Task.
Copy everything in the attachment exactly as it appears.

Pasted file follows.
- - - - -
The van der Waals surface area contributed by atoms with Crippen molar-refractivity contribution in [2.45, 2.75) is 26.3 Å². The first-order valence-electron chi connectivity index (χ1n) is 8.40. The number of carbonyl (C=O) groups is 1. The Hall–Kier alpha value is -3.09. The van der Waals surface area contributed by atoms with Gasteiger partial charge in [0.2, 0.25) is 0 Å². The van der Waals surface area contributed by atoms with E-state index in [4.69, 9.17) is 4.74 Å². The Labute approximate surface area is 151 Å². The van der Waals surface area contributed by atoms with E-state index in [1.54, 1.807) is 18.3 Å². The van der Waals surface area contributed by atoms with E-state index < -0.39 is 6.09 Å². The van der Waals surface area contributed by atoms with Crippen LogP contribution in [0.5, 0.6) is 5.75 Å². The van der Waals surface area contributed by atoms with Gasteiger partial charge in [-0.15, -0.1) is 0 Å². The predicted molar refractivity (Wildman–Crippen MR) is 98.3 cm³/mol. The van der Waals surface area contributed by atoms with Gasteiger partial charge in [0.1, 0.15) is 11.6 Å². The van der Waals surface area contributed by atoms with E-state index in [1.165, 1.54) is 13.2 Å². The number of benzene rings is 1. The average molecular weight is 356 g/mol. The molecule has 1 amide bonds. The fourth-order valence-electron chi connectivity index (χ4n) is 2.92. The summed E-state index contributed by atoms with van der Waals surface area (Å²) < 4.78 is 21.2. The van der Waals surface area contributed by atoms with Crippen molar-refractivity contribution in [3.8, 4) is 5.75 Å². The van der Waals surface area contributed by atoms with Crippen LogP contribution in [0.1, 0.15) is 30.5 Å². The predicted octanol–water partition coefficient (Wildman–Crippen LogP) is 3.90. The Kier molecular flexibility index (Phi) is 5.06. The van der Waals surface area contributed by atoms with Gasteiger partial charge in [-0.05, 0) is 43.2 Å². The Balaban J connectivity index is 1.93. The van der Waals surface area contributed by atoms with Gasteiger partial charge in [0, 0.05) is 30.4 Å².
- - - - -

The van der Waals surface area contributed by atoms with Crippen molar-refractivity contribution in [2.45, 2.75) is 26.3 Å². The first-order valence-electron chi connectivity index (χ1n) is 8.40. The number of carbonyl (C=O) groups is 1. The Hall–Kier alpha value is -3.09. The van der Waals surface area contributed by atoms with Gasteiger partial charge in [0.2, 0.25) is 0 Å². The van der Waals surface area contributed by atoms with E-state index in [4.69, 9.17) is 4.74 Å². The Labute approximate surface area is 151 Å². The van der Waals surface area contributed by atoms with E-state index in [1.54, 1.807) is 18.3 Å². The van der Waals surface area contributed by atoms with E-state index < -0.39 is 6.09 Å². The van der Waals surface area contributed by atoms with Crippen LogP contribution in [0.5, 0.6) is 5.75 Å². The van der Waals surface area contributed by atoms with Gasteiger partial charge in [-0.15, -0.1) is 0 Å². The predicted molar refractivity (Wildman–Crippen MR) is 98.3 cm³/mol. The van der Waals surface area contributed by atoms with Gasteiger partial charge in [0.1, 0.15) is 11.6 Å². The van der Waals surface area contributed by atoms with E-state index in [1.165, 1.54) is 13.2 Å². The number of benzene rings is 1. The average molecular weight is 356 g/mol. The molecule has 1 amide bonds. The fourth-order valence-electron chi connectivity index (χ4n) is 2.92. The summed E-state index contributed by atoms with van der Waals surface area (Å²) < 4.78 is 21.2. The van der Waals surface area contributed by atoms with Crippen molar-refractivity contribution in [3.8, 4) is 5.75 Å². The van der Waals surface area contributed by atoms with Crippen LogP contribution in [0.1, 0.15) is 30.5 Å². The predicted octanol–water partition coefficient (Wildman–Crippen LogP) is 3.90. The Kier molecular flexibility index (Phi) is 5.06. The van der Waals surface area contributed by atoms with Gasteiger partial charge in [-0.05, 0) is 43.2 Å². The Balaban J connectivity index is 1.93. The van der Waals surface area contributed by atoms with Gasteiger partial charge in [0, 0.05) is 30.4 Å².